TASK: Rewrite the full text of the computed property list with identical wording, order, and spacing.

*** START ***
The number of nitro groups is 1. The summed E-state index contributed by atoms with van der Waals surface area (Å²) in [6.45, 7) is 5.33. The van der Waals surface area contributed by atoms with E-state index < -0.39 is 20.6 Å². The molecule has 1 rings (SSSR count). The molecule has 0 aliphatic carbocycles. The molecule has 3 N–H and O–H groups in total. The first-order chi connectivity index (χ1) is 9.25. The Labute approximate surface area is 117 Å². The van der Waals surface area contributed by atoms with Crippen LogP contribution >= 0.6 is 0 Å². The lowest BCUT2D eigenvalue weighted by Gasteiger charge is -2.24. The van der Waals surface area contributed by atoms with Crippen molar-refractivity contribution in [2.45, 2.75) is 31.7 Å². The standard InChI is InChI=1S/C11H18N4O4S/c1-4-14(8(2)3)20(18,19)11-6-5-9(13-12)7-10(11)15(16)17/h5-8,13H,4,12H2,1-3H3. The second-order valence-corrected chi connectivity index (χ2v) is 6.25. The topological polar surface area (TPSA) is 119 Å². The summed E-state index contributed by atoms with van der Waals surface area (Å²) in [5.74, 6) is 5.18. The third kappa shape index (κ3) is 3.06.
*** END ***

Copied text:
The number of nitro groups is 1. The summed E-state index contributed by atoms with van der Waals surface area (Å²) in [6.45, 7) is 5.33. The van der Waals surface area contributed by atoms with E-state index < -0.39 is 20.6 Å². The molecule has 1 rings (SSSR count). The molecule has 0 aliphatic carbocycles. The molecule has 3 N–H and O–H groups in total. The first-order chi connectivity index (χ1) is 9.25. The Labute approximate surface area is 117 Å². The van der Waals surface area contributed by atoms with Crippen LogP contribution >= 0.6 is 0 Å². The lowest BCUT2D eigenvalue weighted by Gasteiger charge is -2.24. The van der Waals surface area contributed by atoms with Crippen molar-refractivity contribution in [2.45, 2.75) is 31.7 Å². The standard InChI is InChI=1S/C11H18N4O4S/c1-4-14(8(2)3)20(18,19)11-6-5-9(13-12)7-10(11)15(16)17/h5-8,13H,4,12H2,1-3H3. The second-order valence-corrected chi connectivity index (χ2v) is 6.25. The topological polar surface area (TPSA) is 119 Å². The summed E-state index contributed by atoms with van der Waals surface area (Å²) in [5.74, 6) is 5.18. The third kappa shape index (κ3) is 3.06.